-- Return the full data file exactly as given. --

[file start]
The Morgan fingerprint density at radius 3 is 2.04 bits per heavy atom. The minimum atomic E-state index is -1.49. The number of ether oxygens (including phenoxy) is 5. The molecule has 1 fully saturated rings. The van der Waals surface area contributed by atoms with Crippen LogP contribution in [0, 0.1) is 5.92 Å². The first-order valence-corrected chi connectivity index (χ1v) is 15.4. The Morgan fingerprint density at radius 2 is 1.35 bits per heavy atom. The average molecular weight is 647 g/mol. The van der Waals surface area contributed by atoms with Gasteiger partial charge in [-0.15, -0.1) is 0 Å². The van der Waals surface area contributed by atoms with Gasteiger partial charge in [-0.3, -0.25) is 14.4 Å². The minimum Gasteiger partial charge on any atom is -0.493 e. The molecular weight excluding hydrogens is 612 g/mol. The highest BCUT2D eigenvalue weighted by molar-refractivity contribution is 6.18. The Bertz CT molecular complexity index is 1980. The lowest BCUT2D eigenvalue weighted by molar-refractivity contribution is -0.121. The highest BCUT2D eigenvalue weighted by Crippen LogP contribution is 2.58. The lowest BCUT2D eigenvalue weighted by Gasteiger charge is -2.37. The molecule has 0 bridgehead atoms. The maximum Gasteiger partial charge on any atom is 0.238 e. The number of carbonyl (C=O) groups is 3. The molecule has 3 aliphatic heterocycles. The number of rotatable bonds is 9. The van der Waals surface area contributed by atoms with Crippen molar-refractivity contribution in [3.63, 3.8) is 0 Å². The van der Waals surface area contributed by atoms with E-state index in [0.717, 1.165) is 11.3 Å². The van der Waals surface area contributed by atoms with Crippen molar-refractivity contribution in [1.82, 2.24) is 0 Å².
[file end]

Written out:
The Morgan fingerprint density at radius 3 is 2.04 bits per heavy atom. The minimum atomic E-state index is -1.49. The number of ether oxygens (including phenoxy) is 5. The molecule has 1 fully saturated rings. The van der Waals surface area contributed by atoms with Crippen LogP contribution in [0, 0.1) is 5.92 Å². The first-order valence-corrected chi connectivity index (χ1v) is 15.4. The Morgan fingerprint density at radius 2 is 1.35 bits per heavy atom. The average molecular weight is 647 g/mol. The van der Waals surface area contributed by atoms with Gasteiger partial charge in [-0.15, -0.1) is 0 Å². The van der Waals surface area contributed by atoms with Gasteiger partial charge in [-0.3, -0.25) is 14.4 Å². The minimum Gasteiger partial charge on any atom is -0.493 e. The molecular weight excluding hydrogens is 612 g/mol. The highest BCUT2D eigenvalue weighted by molar-refractivity contribution is 6.18. The Bertz CT molecular complexity index is 1980. The lowest BCUT2D eigenvalue weighted by molar-refractivity contribution is -0.121. The highest BCUT2D eigenvalue weighted by Crippen LogP contribution is 2.58. The lowest BCUT2D eigenvalue weighted by Gasteiger charge is -2.37. The molecule has 0 bridgehead atoms. The maximum Gasteiger partial charge on any atom is 0.238 e. The number of carbonyl (C=O) groups is 3. The molecule has 3 aliphatic heterocycles. The number of rotatable bonds is 9. The van der Waals surface area contributed by atoms with Crippen molar-refractivity contribution in [3.63, 3.8) is 0 Å². The van der Waals surface area contributed by atoms with E-state index in [0.717, 1.165) is 11.3 Å². The van der Waals surface area contributed by atoms with Crippen molar-refractivity contribution in [1.82, 2.24) is 0 Å².